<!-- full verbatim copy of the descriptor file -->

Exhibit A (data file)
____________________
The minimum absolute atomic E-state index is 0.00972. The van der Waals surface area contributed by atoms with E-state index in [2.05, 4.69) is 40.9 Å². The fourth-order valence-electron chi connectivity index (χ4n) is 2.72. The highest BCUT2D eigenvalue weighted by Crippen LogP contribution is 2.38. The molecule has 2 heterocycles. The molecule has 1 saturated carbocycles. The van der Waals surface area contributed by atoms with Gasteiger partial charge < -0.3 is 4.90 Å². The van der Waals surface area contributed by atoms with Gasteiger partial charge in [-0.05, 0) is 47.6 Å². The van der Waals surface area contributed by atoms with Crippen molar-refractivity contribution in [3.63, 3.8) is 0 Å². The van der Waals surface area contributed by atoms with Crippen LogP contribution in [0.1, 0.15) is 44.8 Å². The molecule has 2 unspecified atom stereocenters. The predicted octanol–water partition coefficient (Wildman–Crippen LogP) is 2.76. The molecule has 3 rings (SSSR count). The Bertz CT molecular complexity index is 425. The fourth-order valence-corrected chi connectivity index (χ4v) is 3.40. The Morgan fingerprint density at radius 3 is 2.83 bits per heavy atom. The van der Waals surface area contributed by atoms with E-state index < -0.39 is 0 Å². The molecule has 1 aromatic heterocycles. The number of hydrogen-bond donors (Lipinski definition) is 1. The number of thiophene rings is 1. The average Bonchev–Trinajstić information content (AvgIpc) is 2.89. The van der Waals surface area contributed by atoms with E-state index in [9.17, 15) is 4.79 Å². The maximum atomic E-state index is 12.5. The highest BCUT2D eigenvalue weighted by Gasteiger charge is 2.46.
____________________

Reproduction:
The minimum absolute atomic E-state index is 0.00972. The van der Waals surface area contributed by atoms with E-state index in [2.05, 4.69) is 40.9 Å². The fourth-order valence-electron chi connectivity index (χ4n) is 2.72. The highest BCUT2D eigenvalue weighted by Crippen LogP contribution is 2.38. The molecule has 2 heterocycles. The molecule has 1 saturated carbocycles. The van der Waals surface area contributed by atoms with Gasteiger partial charge < -0.3 is 4.90 Å². The van der Waals surface area contributed by atoms with Gasteiger partial charge in [-0.05, 0) is 47.6 Å². The van der Waals surface area contributed by atoms with Crippen molar-refractivity contribution in [3.63, 3.8) is 0 Å². The van der Waals surface area contributed by atoms with Crippen LogP contribution in [0.1, 0.15) is 44.8 Å². The molecule has 2 unspecified atom stereocenters. The predicted octanol–water partition coefficient (Wildman–Crippen LogP) is 2.76. The molecule has 3 rings (SSSR count). The Bertz CT molecular complexity index is 425. The fourth-order valence-corrected chi connectivity index (χ4v) is 3.40. The Morgan fingerprint density at radius 3 is 2.83 bits per heavy atom. The van der Waals surface area contributed by atoms with E-state index < -0.39 is 0 Å². The molecule has 1 aromatic heterocycles. The number of hydrogen-bond donors (Lipinski definition) is 1. The number of thiophene rings is 1. The average Bonchev–Trinajstić information content (AvgIpc) is 2.89. The van der Waals surface area contributed by atoms with E-state index in [9.17, 15) is 4.79 Å². The maximum atomic E-state index is 12.5. The highest BCUT2D eigenvalue weighted by Gasteiger charge is 2.46.